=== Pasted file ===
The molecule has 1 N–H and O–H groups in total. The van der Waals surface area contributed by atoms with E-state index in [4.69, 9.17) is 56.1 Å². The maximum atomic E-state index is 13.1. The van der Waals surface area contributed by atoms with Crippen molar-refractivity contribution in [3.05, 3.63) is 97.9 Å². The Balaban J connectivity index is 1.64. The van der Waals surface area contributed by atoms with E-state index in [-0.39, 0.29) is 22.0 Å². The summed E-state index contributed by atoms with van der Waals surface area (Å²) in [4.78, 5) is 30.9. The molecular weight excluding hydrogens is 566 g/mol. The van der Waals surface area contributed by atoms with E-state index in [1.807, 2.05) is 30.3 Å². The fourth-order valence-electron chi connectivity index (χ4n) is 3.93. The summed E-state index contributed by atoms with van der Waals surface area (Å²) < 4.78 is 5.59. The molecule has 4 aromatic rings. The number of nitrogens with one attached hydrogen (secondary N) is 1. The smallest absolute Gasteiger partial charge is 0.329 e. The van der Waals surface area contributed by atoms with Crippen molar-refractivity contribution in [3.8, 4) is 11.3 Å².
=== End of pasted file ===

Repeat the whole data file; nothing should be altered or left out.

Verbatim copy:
The molecule has 1 N–H and O–H groups in total. The van der Waals surface area contributed by atoms with E-state index in [4.69, 9.17) is 56.1 Å². The maximum atomic E-state index is 13.1. The van der Waals surface area contributed by atoms with Crippen molar-refractivity contribution in [3.05, 3.63) is 97.9 Å². The Balaban J connectivity index is 1.64. The van der Waals surface area contributed by atoms with E-state index in [-0.39, 0.29) is 22.0 Å². The summed E-state index contributed by atoms with van der Waals surface area (Å²) in [4.78, 5) is 30.9. The molecular weight excluding hydrogens is 566 g/mol. The van der Waals surface area contributed by atoms with E-state index in [1.807, 2.05) is 30.3 Å². The fourth-order valence-electron chi connectivity index (χ4n) is 3.93. The summed E-state index contributed by atoms with van der Waals surface area (Å²) < 4.78 is 5.59. The molecule has 4 aromatic rings. The number of nitrogens with one attached hydrogen (secondary N) is 1. The smallest absolute Gasteiger partial charge is 0.329 e. The van der Waals surface area contributed by atoms with Crippen molar-refractivity contribution in [3.8, 4) is 11.3 Å².